When someone is burning out, there are a lot of unconscious behaviours exhibited. The internal dialogue inside someone who is burning out is often not based in reality or facts. This is where relationships are affected during burnout without the person even realising.
Studies have shown that relationships are a key factor in ones’ wellbeing. “Feeling disconnected from the people you serve often disconnects you from yourself, especially for the many of us who are motivated by a sense of mission and purpose” – Dr Jeremy Nobel for Psychology Today.
During the burnout process the person puts more and more of their time and energy into work because in work, they can get tangible results.
When you work on a project, you work hard and you can measure its success.
At the same time, they are for-going social time because they are so tired from all the work they are doing. This exhaustion is exacerbated by the self-destructing cycle of wake, work, sleep and repeat.
Relationships are the easiest place to start to create space in a person’s life when things are going bad. The process of retreating from those close to us soon becomes a need because of your internal dialogue. Your self-destructive voice may have decided that you are a bore.
Further, you decide that you don’t want to share your sad feelings with your friends/family. You don’t want to bring them down or worse – that they won’t know how to help and support you.
In recent years, mental health awareness has become a trending topic. Organisations are building up their understanding of mental wellbeing and how best to support their employees.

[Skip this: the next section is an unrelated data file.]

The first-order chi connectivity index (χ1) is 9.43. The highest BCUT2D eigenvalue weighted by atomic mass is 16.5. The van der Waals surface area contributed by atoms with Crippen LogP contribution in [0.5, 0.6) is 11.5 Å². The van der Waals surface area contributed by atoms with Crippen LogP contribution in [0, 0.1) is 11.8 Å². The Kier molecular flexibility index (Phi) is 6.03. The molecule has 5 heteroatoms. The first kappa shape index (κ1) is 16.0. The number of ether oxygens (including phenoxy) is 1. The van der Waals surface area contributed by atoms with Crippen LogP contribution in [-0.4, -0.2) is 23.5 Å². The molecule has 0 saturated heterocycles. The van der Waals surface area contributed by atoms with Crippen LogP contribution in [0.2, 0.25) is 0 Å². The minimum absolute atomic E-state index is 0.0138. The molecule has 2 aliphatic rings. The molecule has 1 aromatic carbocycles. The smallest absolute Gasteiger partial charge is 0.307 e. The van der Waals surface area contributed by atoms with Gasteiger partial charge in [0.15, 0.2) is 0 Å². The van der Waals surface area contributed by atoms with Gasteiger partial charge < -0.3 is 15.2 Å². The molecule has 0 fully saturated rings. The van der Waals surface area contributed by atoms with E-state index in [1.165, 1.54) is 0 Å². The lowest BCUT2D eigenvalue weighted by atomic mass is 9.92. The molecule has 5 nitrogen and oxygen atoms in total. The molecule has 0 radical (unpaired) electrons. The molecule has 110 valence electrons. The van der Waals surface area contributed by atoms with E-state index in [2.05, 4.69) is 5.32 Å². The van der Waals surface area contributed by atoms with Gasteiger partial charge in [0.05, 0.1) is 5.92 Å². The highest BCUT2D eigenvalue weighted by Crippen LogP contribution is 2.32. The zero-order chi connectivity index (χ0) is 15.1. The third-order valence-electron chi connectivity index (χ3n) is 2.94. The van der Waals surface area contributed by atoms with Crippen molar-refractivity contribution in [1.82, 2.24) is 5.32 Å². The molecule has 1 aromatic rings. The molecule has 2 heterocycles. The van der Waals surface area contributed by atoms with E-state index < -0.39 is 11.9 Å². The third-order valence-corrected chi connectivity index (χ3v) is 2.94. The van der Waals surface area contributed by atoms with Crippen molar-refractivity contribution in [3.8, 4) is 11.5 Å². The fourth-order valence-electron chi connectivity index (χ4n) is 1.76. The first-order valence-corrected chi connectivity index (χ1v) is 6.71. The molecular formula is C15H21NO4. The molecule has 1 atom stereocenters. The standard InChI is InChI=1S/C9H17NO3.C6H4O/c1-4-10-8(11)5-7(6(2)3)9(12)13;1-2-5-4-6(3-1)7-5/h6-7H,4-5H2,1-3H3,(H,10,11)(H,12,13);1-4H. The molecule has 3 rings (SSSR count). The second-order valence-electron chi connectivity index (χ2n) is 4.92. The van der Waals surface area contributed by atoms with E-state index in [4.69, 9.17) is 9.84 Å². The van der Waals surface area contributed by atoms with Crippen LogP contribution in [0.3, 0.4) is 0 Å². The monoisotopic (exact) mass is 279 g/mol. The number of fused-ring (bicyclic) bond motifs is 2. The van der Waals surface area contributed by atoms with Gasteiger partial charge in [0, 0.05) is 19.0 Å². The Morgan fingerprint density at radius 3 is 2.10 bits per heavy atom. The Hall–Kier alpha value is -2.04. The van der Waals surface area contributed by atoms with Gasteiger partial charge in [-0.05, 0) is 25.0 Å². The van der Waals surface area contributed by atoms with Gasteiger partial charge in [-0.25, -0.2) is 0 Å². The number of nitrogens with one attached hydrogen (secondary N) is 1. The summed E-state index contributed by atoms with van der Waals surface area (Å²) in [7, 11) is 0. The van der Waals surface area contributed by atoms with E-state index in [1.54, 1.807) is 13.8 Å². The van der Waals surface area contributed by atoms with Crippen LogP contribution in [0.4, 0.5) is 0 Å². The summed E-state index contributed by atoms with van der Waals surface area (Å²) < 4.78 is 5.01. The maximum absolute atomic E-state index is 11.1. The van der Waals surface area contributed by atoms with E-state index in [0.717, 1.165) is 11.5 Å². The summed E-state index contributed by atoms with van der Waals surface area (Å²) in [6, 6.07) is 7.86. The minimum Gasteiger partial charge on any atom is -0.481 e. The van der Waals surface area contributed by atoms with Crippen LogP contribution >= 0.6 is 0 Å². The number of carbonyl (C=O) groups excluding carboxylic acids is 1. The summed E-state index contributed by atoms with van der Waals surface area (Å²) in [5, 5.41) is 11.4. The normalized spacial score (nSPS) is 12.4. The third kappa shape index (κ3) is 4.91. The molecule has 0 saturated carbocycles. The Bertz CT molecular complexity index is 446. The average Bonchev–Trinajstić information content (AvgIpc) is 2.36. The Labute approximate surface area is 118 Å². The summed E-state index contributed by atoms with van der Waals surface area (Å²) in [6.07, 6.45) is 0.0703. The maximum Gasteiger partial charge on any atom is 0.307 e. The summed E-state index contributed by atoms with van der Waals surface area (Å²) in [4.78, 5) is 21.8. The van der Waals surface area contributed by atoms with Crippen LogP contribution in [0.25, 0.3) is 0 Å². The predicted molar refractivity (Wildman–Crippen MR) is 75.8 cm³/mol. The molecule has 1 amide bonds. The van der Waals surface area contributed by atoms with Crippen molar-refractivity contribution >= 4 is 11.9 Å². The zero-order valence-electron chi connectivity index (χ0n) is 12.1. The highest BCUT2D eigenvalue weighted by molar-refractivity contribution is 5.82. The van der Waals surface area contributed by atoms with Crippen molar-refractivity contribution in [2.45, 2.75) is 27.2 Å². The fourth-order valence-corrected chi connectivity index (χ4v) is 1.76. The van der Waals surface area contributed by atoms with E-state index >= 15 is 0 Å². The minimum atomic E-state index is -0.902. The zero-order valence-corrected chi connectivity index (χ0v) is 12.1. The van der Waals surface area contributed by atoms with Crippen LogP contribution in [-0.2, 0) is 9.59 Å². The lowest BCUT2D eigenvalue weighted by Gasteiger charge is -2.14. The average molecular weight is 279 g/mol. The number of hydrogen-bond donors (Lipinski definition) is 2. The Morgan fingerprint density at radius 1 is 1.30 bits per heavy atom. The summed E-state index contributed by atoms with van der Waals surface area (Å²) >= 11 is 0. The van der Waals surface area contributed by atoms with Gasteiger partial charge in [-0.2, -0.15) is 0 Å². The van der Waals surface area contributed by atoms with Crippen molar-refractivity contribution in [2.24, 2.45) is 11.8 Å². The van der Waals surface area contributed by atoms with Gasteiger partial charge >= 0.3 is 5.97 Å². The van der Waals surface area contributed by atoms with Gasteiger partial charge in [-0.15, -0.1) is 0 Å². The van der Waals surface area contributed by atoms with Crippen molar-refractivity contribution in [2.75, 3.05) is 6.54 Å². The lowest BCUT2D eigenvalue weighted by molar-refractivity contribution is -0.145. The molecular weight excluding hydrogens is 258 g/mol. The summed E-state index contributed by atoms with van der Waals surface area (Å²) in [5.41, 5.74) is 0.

However, when you’re the one going through the challenges, when the negative self-talk starts, it becomes harder and harder to be able to open up. Unfortunately, this can be happening at the point when it is essential to seek some treatment. Or more simply, to reach out to someone you know for support.
When you are burning out, as much as you may want to avoid your relationships, try not to. Even if a friend can only lend an ear to listen to you, try to do so.
If you are the friend being asked to support someone, give what you can. When it gets too much, perhaps talk with another mutual friend to see if they can offer support as well.
Both you and your friends should be mindful of each others’ feelings. However, if you feel guilty for talking ot them all the time, perhaps it would be better to turn to a professional.
In the same way, if you as a friend do not feel that you can support well, you must also look after your mental wellbeing.
When the burnout process starts affecting the way you view your relationships it is an important time to really take stock of what is happening with you.
It may be that you’re not burning out, just that you’re growing but if you’re exhibiting other signs of burnout then this will definitely be one to watch.
Seek solace in people who you can trust. These may not be the people you think will be your main supporters but if you trust them, start there. Sometimes talking to a stranger can be super helpful because there is no pre-judgement.
Avoiding relationships during burnout can have a massive affect on the burnout process. This can be more easily managed with the right knowledge of what you are going through and who may be able to be there for you.
Puja McClymont is a certified Life and Business Coach.
Puja supports busy high-achievers to be less stressed and more in control of their work and personal lives by creating more time, calm and focus from the inside out.
Using a combination of therapies including NLP, CBT and Positive Psychology, Ayurvedic and Yogic principles of balance, wellbeing and spiritual enhancement; Puja helps clients expand their mindset so that they can be empowered to create a life by design, with purpose.